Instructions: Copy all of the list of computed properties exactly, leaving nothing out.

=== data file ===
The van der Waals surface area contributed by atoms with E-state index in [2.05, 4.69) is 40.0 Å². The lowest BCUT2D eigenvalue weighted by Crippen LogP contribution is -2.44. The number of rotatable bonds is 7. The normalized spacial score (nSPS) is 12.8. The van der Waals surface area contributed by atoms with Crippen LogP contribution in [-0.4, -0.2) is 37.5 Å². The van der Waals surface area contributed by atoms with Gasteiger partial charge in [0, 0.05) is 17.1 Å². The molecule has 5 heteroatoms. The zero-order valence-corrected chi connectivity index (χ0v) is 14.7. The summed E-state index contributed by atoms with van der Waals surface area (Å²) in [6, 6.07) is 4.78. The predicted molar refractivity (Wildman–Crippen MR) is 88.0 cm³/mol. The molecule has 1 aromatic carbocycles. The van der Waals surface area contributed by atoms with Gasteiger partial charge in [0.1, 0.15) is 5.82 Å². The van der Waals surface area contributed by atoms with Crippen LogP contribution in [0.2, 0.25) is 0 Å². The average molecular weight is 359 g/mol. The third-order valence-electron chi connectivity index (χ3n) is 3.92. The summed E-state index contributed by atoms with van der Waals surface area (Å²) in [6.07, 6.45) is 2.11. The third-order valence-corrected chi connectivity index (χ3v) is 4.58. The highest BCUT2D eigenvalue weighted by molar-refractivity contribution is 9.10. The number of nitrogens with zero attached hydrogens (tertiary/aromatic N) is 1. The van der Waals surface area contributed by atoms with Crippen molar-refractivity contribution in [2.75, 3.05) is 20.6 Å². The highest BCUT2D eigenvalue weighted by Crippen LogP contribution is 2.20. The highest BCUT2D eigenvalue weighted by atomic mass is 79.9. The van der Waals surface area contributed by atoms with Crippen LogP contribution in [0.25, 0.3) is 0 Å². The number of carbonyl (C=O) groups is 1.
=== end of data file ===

The van der Waals surface area contributed by atoms with E-state index in [2.05, 4.69) is 40.0 Å². The lowest BCUT2D eigenvalue weighted by Crippen LogP contribution is -2.44. The number of rotatable bonds is 7. The normalized spacial score (nSPS) is 12.8. The van der Waals surface area contributed by atoms with Crippen LogP contribution in [-0.4, -0.2) is 37.5 Å². The van der Waals surface area contributed by atoms with Gasteiger partial charge in [0, 0.05) is 17.1 Å². The molecule has 5 heteroatoms. The zero-order valence-corrected chi connectivity index (χ0v) is 14.7. The summed E-state index contributed by atoms with van der Waals surface area (Å²) in [6, 6.07) is 4.78. The predicted molar refractivity (Wildman–Crippen MR) is 88.0 cm³/mol. The molecule has 1 aromatic carbocycles. The van der Waals surface area contributed by atoms with Gasteiger partial charge in [0.1, 0.15) is 5.82 Å². The van der Waals surface area contributed by atoms with Crippen LogP contribution in [0.2, 0.25) is 0 Å². The average molecular weight is 359 g/mol. The third-order valence-electron chi connectivity index (χ3n) is 3.92. The summed E-state index contributed by atoms with van der Waals surface area (Å²) in [6.07, 6.45) is 2.11. The third-order valence-corrected chi connectivity index (χ3v) is 4.58. The highest BCUT2D eigenvalue weighted by molar-refractivity contribution is 9.10. The number of nitrogens with zero attached hydrogens (tertiary/aromatic N) is 1. The van der Waals surface area contributed by atoms with Crippen molar-refractivity contribution in [2.75, 3.05) is 20.6 Å². The highest BCUT2D eigenvalue weighted by Crippen LogP contribution is 2.20. The highest BCUT2D eigenvalue weighted by atomic mass is 79.9. The van der Waals surface area contributed by atoms with Crippen LogP contribution in [0.25, 0.3) is 0 Å². The number of carbonyl (C=O) groups is 1.